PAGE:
So far, half of all human attempts to land robots on Mars have ended in failure. In the past 20 years the success rate has improved to about 70% but even the experience gained from building on a string of 5 successful US Mars missions in a row can’t prepare us enough to guarantee success. From the beginning, we have learned from both success and failure to “load the dice” to help improve the odds of success. On February 18, 2021, Mars2020 with the Perseverance rover will try again. This time we will be aiming for an even smaller landing area on Mars that is littered with exciting surface science but also with danger. Over the last several years, the Mars2020 team built on past Mars mission experiences and inventions to develop new tricks that will improve the odds to stack the deck in favor of a safe landing and an exciting start for a Mars Sample Return mission.
Manning will explain the challenges and some of the stories and lessons that have led to the Entry, Descent and Landing (EDL) design of this newest Mars mission.
Rob Manning is Chief Engineer for NASA’s Jet Propulsion Laboratory (JPL) as well as Chief Engineer for JPL’s Engineering and Science Directorate. An Engineering Fellow, he has been designing, testing and operating robotic spacecraft for 40 years including Galileo to Jupiter, Cassini to Saturn and Magellan to Venus and many Mars missions.
In the early 1990's, Rob became the Mars Pathfinder Chief Engineer where he also led the Entry Descent and Landing (EDL) team. After successfully landing and operating the first airbag lander and rover on another planet, he co-conspired the idea to modify the Pathfinder and Sojourner Rover designs to become the Mars Exploration Rovers (MER), Spirit and Opportunity. On MER he led the rover system engineering team as well as the EDL team. At this time, he co-conceived the idea of skycrane landing that was later used by Mars Science Laboratory (MSL).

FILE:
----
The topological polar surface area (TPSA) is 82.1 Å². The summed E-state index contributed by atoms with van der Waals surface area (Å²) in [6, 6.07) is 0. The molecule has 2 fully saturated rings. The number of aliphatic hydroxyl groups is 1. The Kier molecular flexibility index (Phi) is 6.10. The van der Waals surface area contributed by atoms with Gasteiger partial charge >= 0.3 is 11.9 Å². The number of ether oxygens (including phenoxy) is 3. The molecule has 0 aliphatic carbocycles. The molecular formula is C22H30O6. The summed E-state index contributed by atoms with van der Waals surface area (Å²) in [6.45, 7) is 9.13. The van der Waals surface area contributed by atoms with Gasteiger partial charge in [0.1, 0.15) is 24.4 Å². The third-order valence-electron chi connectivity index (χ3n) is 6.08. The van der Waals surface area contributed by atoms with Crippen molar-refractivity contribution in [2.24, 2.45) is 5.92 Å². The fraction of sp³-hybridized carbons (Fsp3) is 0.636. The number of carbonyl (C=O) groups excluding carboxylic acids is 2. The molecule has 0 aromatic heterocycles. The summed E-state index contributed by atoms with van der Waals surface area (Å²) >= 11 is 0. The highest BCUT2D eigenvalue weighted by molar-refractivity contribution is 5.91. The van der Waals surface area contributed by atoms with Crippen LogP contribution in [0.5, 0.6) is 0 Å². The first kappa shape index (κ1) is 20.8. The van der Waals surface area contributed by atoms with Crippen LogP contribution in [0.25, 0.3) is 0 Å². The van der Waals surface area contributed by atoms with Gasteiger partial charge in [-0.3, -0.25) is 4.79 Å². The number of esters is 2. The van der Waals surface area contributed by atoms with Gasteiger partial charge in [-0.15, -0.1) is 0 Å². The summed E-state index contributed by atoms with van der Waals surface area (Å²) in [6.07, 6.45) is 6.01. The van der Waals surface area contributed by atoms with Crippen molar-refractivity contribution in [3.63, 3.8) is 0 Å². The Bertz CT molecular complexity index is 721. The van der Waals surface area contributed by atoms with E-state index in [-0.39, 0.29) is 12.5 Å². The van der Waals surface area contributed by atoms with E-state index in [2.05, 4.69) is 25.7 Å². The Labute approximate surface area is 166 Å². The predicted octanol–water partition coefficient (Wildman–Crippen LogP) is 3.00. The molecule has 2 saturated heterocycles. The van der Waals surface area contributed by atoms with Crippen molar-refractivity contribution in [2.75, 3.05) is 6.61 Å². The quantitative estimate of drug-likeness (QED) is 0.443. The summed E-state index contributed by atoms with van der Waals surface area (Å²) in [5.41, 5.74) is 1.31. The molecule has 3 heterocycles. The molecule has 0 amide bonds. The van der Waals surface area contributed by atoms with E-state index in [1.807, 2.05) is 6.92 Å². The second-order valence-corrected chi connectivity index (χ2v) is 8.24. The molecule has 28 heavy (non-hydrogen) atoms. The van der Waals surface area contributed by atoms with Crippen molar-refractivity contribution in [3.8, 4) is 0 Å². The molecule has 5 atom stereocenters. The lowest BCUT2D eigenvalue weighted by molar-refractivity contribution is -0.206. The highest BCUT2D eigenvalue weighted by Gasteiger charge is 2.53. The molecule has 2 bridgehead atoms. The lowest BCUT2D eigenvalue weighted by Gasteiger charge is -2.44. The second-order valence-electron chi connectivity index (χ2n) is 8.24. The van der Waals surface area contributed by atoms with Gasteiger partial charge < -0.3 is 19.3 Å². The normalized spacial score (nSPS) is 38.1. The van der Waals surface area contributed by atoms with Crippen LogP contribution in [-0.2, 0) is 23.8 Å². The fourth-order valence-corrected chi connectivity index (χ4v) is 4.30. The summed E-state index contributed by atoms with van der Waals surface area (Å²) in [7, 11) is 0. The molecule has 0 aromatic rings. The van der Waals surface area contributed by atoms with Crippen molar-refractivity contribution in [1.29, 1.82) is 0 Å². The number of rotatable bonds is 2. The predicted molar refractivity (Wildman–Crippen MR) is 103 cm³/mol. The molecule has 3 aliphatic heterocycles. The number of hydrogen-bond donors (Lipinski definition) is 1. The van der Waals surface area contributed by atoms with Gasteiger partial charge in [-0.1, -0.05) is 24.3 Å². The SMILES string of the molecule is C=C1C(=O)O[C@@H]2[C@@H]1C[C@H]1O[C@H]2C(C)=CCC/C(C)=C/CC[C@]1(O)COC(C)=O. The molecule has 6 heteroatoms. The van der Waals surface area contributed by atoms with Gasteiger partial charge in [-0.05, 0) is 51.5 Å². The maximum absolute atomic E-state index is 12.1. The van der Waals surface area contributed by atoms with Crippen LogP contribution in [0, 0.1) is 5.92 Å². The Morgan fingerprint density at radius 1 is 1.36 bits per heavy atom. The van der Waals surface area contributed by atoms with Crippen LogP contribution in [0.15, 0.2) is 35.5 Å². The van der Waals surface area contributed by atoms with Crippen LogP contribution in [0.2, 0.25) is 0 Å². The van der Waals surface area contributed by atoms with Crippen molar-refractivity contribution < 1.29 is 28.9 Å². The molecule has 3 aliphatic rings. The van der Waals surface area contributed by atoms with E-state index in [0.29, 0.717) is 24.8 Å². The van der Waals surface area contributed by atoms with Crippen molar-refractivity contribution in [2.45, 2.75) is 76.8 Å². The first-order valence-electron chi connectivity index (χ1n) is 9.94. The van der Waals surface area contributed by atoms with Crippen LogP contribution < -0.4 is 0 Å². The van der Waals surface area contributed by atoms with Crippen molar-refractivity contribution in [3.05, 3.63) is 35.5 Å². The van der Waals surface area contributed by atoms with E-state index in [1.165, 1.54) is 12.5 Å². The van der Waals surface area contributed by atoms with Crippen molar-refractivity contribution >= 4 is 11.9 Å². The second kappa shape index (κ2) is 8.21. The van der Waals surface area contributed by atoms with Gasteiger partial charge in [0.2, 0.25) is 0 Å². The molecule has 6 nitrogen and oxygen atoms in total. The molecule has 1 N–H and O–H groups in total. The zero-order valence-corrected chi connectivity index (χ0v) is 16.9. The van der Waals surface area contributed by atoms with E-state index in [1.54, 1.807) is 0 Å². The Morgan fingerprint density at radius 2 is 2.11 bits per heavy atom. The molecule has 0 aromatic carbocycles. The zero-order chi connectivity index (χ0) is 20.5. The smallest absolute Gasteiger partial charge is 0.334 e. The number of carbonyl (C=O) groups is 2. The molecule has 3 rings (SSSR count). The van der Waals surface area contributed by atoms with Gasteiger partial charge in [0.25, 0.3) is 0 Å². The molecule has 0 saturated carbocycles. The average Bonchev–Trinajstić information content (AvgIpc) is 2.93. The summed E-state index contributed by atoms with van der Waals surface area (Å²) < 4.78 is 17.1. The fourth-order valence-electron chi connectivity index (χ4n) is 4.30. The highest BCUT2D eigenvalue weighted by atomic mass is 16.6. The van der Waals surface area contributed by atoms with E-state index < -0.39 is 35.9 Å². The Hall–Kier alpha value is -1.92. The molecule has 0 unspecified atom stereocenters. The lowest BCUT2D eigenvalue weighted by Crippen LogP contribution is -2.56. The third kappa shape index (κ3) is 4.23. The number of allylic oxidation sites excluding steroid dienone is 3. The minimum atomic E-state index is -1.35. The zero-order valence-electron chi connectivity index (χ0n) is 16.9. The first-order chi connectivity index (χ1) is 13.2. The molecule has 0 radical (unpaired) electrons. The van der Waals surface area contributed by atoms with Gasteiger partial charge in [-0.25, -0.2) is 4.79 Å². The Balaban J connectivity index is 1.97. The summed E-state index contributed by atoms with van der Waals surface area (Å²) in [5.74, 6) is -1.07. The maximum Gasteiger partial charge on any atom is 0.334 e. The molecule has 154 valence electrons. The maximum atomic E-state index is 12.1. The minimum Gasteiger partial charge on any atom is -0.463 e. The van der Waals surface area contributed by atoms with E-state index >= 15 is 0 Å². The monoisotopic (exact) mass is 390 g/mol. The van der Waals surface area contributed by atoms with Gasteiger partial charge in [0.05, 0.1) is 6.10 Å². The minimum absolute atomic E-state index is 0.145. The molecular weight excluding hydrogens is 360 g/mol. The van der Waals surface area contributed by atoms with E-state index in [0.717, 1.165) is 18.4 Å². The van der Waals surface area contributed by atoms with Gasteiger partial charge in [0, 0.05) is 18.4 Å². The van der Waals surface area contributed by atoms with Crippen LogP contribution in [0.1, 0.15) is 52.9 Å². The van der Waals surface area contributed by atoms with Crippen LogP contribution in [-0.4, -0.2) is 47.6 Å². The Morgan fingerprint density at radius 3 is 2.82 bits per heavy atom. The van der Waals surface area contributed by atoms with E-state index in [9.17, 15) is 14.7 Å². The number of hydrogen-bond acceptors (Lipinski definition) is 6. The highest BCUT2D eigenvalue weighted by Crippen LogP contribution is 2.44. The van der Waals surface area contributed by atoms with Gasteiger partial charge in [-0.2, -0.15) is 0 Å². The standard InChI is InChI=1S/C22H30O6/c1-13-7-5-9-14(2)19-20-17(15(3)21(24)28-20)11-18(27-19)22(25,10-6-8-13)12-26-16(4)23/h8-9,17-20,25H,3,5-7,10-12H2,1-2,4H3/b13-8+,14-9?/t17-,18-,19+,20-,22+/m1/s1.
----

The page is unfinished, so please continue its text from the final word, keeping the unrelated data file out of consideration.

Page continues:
After MER he became the Mars Program Chief Engineer where he helped plan and integrate the various Mars missions like Phoenix Lander, Mars Reconnaissance Orbiter, MSL and and beyond.
In 2007, Rob became the Chief Engineer for the MSL Project that successfully landed Curiosity Rover on Mars on August 5, 2012. Rob was responsible for ensuring that the design, the test program and the team, working together, would result in a successful landing and a productive rover. Rob wrote about his experiences in a book called “Mars Rover Curiosity: An Inside Account from Curiosity’s Chief Engineer”.
Most recently Rob helped create a team to design and build an emergency use ventilator specifically for the COVID-19 pandemic.
As a result of his luck at JPL, Rob has received four NASA medals, is in the Aviation Week Magazine Space Laureate Hall of Fame in the Smithsonian Air and Space Museum, has received two honorary PhDs, has a minor planet named after him and is an Associate Fellow of the American Institute of Aeronautics and Astronautics. In 2004, SpaceNews magazine named Rob as one of 100 people who made a difference in civil, commercial and military space since 1989.
Rob is a graduate of Caltech and Whitman College where he studied math, physics, computer science, and control systems. He makes his home in Pasadena, CA with his wife Dominique and their daughter, Caline.